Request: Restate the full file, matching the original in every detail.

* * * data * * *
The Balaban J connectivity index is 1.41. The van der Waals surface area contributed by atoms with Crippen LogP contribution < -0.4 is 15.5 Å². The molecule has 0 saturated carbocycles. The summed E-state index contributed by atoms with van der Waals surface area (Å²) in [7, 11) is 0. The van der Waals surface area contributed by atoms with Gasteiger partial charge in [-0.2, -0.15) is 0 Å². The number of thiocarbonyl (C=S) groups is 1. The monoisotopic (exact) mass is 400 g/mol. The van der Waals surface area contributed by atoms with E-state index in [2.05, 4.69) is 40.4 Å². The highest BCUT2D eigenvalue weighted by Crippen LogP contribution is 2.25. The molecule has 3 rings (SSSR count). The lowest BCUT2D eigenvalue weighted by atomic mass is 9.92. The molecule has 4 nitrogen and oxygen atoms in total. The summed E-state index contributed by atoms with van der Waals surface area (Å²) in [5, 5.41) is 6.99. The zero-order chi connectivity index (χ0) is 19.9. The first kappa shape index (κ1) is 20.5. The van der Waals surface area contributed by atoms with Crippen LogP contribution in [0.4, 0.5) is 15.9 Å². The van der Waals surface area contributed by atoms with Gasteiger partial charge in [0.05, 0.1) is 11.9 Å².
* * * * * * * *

The Balaban J connectivity index is 1.41. The van der Waals surface area contributed by atoms with Crippen LogP contribution < -0.4 is 15.5 Å². The molecule has 0 saturated carbocycles. The summed E-state index contributed by atoms with van der Waals surface area (Å²) in [7, 11) is 0. The van der Waals surface area contributed by atoms with Gasteiger partial charge in [-0.2, -0.15) is 0 Å². The number of thiocarbonyl (C=S) groups is 1. The monoisotopic (exact) mass is 400 g/mol. The van der Waals surface area contributed by atoms with E-state index in [2.05, 4.69) is 40.4 Å². The highest BCUT2D eigenvalue weighted by Crippen LogP contribution is 2.25. The molecule has 3 rings (SSSR count). The lowest BCUT2D eigenvalue weighted by atomic mass is 9.92. The molecule has 4 nitrogen and oxygen atoms in total. The summed E-state index contributed by atoms with van der Waals surface area (Å²) in [5, 5.41) is 6.99. The zero-order chi connectivity index (χ0) is 19.9. The first kappa shape index (κ1) is 20.5. The van der Waals surface area contributed by atoms with Crippen LogP contribution in [0.4, 0.5) is 15.9 Å². The van der Waals surface area contributed by atoms with Gasteiger partial charge in [0.05, 0.1) is 11.9 Å².